Please Join Us in Celebrating “Zweig at Fredonia: 50 Years of Transformation”

As part of the 2017-2018 Convocation Series at Fredonia, “Transformations”, please join the Archives & Special Collections of Reed Library and the Department of English in celebrating the 50th anniversary of the Stefan Zweig Collection at Reed Library, as well as marking 75 years since the death of the archives’ namesake, the Austrian author Stefan Zweig (1881-1942). The acknowledgment of these momentous dates will include three separate events in October and November 2017, all of which lend variant meanings to the theme of transformation by focusing on questions of exile, race, national identity/nationalism, and loss of cultural heritage as seen through the perspective of a Zweig scholar, a documentary filmmaker, and the archival documents that comprise the Stefan Zweig Collection.

All events are free and open to the public and will be held on the campus of The State University of New York at Fredonia in Fredonia, NY, USA. For directions and lodging information, please visit the Fredonia website.

Zweig at Fredonia: 50 Years of Transformation, exhibit opening reception
25 October 2017, 3:30 p.m.
Daniel A. Reed Library Exhibit Area
The State University of New York at Fredonia

Postcard, Stefan Zweig to Robert Rie, 28 March 1938.
Robert Rie Papers, MSS 24, B10 F39
Archives & Special Collections, Fredonia

The first event will be an opening reception for the exhibit, Zweig at Fredonia: 50 Years of Transformation. Drawing upon correspondence and other archival documents found in both the Stefan Zweig Collection and the Robert Rie Papers, the exhibit will, in part, trace the relationship between Zweig and Dr. Robert Rie, former Professor of German at Fredonia, without whose initial vision and actions Fredonia would not possess the Zweig archive it presently holds. Rie, like Zweig, was an exile who emigrated from Austria to America in 1938 and who, also like Zweig, wrote on issues of race and nationalism. The exhibit will highlight documents from both the Zweig and Rie Collections related to such “transformative” events as the Holocaust, World War I, and the experiences of both men as exiles. However, the focus of the exhibit will be the evolution of the Zweig archive at Fredonia from the earliest accession in 1967 of correspondence between Zweig and his first wife Friderike to later acquisitions from surviving heirs, comprising the bulk of the collection: over 6000 items of correspondence written to Zweig alongside manuscript drafts of many of his works, personal documents, photographs and other materials.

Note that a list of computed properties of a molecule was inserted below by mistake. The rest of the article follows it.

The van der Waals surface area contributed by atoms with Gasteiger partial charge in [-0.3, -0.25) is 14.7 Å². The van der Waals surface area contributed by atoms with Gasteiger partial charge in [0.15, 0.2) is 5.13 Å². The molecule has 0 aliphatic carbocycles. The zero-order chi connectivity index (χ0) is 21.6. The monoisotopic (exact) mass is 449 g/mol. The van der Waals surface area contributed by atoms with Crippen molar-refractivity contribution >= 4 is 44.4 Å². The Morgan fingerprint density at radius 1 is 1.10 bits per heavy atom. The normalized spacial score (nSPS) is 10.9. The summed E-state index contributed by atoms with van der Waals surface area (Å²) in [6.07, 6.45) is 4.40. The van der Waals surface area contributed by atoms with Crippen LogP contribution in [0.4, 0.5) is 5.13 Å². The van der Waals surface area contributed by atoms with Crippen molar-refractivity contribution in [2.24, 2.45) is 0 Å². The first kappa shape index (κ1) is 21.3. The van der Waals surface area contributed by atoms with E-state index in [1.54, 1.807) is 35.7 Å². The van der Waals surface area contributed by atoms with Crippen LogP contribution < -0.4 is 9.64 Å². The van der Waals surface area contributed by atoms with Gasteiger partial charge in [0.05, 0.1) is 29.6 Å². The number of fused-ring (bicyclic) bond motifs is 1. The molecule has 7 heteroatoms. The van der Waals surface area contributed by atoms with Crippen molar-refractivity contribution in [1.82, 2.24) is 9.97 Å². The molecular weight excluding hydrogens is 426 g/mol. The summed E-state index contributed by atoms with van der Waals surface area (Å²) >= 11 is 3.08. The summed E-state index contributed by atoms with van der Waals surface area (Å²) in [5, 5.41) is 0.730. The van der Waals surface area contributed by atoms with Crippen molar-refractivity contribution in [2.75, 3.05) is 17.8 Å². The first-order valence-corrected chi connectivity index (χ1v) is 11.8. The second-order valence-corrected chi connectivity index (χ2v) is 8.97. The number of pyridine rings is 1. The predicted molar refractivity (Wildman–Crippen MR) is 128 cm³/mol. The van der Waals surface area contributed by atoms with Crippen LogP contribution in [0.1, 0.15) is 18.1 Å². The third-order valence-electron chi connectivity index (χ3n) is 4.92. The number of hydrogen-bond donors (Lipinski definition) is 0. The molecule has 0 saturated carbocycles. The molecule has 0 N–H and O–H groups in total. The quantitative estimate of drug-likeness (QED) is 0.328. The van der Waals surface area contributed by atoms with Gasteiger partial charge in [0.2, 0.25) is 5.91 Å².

The exhibit will run through 19 November 2017.

Unpublished Racism: Stefan Zweig on Blackness in America, lecture
25 October 2017, 4:30 p.m.
Science Center 105
The State University of New York at Fredonia

Immediately following the exhibit opening, the second event of the evening is the Mary Louise White Lecture featuring Zweig scholar and Professor of German Studies at Hobart and William Smith College Dr. Ashwin Manthripragada.